Saturday, June 30, 2007

Coq au vin

Maybe it was the Elle Magazine "your eating habits reveal your personality" quiz I took this morning. Or maybe it was the stack of Bon Appetit magazines that I dragged over from the US four years ago and finally decided to go through and sort out this week, to recover a shelf in the baby's room. Or, most likely, I was simply grumpy that my end-of-pregnancy appetite was growing and the scales were threatening to tip beyond my self-imposed 12 kilos limit. Whatever the cause, I was feeling hungry and combative when I finally dragged myself off the couch to prepare the apricot tart that would be my contribution to dinner this evening.

I'm blessed with a husband who enjoys cooking and does it well. Since I've been pregnant, he's been taking over more and more of the cooking with absolutely no prompting, and since he takes care of most of the shopping, I just have to sit back and, as we say in the family, mettre les pieds sous la table: put my feet under the table.

Today he came back from the market with a rooster, and announced that the menu for tonight would be coq au vin. He's a traditionalist and, like many French, has rules for all things culinary. Duck breast goes with sautéed potatoes, mushrooms or green beans, point, for example. He believes, with much reason, that American cooks complicate things too much, and wind up disguising ingredients with overly complicated recipes. His personal approach to cooking is to buy quality and improvise, and he rarely follows a recipe to the letter.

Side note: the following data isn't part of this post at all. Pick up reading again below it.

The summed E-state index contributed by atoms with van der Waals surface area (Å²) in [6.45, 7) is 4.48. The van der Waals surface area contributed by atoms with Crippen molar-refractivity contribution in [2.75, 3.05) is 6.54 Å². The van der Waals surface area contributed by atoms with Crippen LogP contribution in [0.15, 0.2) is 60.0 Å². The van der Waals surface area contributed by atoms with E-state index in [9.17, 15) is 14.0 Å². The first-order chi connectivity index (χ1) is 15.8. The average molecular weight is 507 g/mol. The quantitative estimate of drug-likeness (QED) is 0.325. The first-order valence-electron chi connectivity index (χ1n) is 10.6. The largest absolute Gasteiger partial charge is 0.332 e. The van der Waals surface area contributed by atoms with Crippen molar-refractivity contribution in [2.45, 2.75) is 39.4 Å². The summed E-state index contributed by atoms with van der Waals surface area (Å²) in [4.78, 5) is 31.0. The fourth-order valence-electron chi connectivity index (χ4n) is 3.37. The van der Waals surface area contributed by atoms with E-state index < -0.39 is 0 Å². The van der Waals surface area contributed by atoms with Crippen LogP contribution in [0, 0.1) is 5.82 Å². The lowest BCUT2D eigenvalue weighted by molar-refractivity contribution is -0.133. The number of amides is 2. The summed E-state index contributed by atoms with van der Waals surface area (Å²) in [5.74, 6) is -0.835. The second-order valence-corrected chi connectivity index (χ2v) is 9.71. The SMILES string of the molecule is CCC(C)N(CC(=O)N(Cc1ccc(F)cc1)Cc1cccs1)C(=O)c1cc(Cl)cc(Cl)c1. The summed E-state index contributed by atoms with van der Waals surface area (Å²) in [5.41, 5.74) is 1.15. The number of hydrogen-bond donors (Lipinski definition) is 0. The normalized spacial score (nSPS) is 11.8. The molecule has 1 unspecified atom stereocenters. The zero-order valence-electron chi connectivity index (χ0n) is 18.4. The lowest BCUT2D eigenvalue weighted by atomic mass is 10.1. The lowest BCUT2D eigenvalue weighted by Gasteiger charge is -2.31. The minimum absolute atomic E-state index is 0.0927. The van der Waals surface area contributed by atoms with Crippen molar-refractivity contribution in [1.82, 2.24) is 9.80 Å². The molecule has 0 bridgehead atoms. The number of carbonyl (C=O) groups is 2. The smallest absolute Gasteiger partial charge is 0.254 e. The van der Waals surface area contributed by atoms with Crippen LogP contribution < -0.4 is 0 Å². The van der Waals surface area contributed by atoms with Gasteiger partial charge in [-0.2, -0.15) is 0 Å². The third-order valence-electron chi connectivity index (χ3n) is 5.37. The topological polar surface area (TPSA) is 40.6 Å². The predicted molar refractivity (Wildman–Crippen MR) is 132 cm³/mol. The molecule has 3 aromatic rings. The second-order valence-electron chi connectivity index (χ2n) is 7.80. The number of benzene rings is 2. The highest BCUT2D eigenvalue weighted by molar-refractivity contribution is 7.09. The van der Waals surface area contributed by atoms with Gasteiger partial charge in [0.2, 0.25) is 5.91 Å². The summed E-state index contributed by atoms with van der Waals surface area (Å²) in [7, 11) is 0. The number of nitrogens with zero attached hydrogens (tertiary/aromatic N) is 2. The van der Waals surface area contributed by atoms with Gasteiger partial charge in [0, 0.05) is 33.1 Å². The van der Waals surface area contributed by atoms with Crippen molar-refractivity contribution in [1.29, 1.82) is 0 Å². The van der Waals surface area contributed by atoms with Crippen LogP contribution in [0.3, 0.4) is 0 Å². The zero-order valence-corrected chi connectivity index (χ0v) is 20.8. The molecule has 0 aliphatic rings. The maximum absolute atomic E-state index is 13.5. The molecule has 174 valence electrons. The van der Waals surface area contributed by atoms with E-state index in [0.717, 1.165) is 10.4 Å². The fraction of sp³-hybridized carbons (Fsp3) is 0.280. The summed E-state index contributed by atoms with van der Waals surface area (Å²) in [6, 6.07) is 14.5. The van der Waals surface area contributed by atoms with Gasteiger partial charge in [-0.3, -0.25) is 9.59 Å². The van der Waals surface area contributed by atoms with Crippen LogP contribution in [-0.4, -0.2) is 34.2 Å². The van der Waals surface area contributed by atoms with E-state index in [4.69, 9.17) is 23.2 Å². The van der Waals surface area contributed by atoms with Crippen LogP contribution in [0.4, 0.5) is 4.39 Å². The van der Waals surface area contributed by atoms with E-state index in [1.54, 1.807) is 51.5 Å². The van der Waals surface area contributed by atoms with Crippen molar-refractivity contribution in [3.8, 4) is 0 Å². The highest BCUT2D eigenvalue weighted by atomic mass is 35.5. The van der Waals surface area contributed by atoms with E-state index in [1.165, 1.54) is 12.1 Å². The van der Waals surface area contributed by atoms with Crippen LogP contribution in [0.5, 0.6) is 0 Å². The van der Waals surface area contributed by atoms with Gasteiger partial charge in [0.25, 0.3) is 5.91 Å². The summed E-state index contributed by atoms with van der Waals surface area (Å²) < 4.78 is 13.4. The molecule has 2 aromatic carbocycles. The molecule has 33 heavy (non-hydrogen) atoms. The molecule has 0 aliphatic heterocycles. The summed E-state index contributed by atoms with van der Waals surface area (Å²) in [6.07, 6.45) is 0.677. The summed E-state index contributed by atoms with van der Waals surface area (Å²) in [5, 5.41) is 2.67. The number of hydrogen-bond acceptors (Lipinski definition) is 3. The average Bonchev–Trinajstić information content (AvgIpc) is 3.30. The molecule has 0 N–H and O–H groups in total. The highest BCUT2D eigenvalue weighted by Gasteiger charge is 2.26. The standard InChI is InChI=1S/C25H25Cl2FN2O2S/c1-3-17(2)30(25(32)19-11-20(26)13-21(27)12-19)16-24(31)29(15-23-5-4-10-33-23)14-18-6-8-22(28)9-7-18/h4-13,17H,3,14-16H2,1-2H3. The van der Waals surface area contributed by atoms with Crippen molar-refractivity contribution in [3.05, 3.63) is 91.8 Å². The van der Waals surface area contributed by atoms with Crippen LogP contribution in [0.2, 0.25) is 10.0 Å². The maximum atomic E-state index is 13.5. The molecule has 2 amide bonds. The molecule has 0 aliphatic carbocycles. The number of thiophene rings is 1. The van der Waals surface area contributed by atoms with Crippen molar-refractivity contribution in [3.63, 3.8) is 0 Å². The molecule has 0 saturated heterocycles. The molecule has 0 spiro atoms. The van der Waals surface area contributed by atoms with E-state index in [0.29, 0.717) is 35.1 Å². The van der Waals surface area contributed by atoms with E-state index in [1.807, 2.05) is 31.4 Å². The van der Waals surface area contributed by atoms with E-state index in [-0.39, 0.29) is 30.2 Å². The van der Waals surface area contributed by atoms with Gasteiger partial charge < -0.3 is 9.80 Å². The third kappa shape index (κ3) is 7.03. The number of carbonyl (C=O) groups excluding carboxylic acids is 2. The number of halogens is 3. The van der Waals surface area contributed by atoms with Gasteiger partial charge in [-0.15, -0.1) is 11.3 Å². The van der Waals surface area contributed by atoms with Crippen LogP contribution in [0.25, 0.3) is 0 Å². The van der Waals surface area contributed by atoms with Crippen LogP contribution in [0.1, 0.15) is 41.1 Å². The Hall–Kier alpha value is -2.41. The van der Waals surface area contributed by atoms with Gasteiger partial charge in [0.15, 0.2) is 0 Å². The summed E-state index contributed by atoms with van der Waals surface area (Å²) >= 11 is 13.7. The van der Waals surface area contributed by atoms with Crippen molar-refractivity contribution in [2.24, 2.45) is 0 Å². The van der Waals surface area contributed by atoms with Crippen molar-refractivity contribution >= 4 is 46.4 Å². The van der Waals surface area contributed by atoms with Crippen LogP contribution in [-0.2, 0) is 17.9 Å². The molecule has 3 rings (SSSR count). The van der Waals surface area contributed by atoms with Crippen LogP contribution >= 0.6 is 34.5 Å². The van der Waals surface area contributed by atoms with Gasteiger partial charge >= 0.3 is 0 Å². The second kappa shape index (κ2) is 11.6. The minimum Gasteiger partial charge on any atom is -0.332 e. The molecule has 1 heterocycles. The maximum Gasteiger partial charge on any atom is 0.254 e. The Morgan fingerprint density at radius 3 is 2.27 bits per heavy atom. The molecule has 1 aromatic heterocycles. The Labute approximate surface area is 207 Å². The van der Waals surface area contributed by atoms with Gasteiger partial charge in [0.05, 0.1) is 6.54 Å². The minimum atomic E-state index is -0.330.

Usually, the results are excellent, but I sometimes feel -- though I'll rarely admit it to him -- that his cuisine would benefit from a bit more method. Maybe I'm just being a snob, proud that I've mastered crème patissière and béchamel sauce. My husband is much less interested in technique. I rolled out my chilled, homemade pie crust to make my tart, carefully placed the fresh apricot halves in the center, and went looking for a little extra something to add. I found a jar of slivered almonds. My husband made a face.

"You're not adding that, it doesn't need it! Stick with what you did last time."

I glanced over at the coq au vin on the stove, which he'd turned up to a rapid boil.

"What are you doing to that poor coq?" I asked.

"I'm reducing the sauce."

"Yeah, and that way you'll reduce it to a layer of fat and layer of wine broth. Didn't you make a roux before adding the wine?"

What followed was a less-than-polite discussion about our differing culinary philosophies. What was wrong with my tart? He was cramping my creativity. What was wrong with his coq au vin? I'd never complained before, and now I was implying it was tasteless, worthless.

We finally understood each other, and I ended up apologizing: I should give more credit to the chef. Meanwhile, I skimmed off the fat at the top of the pot, put it in a saucepan, and proceeded to thicken up a portion of the sauce with a bit of flour and dump it back in with the rest. The resulting dish was exceptional, I'll have to admit, with subtly seasoned meat that fell off the bone, tender carrots and onions and yes, a nicely thickened sauce. The whole was much more to my husband's credit than mine, of course.

My tart wasn't bad, but in deference to my husband's French taste, I felt I'd gone a bit too easy on the sugar. Although he may have been right about the almonds. The crust, on the other hand, was perfect, even if I do say so myself.

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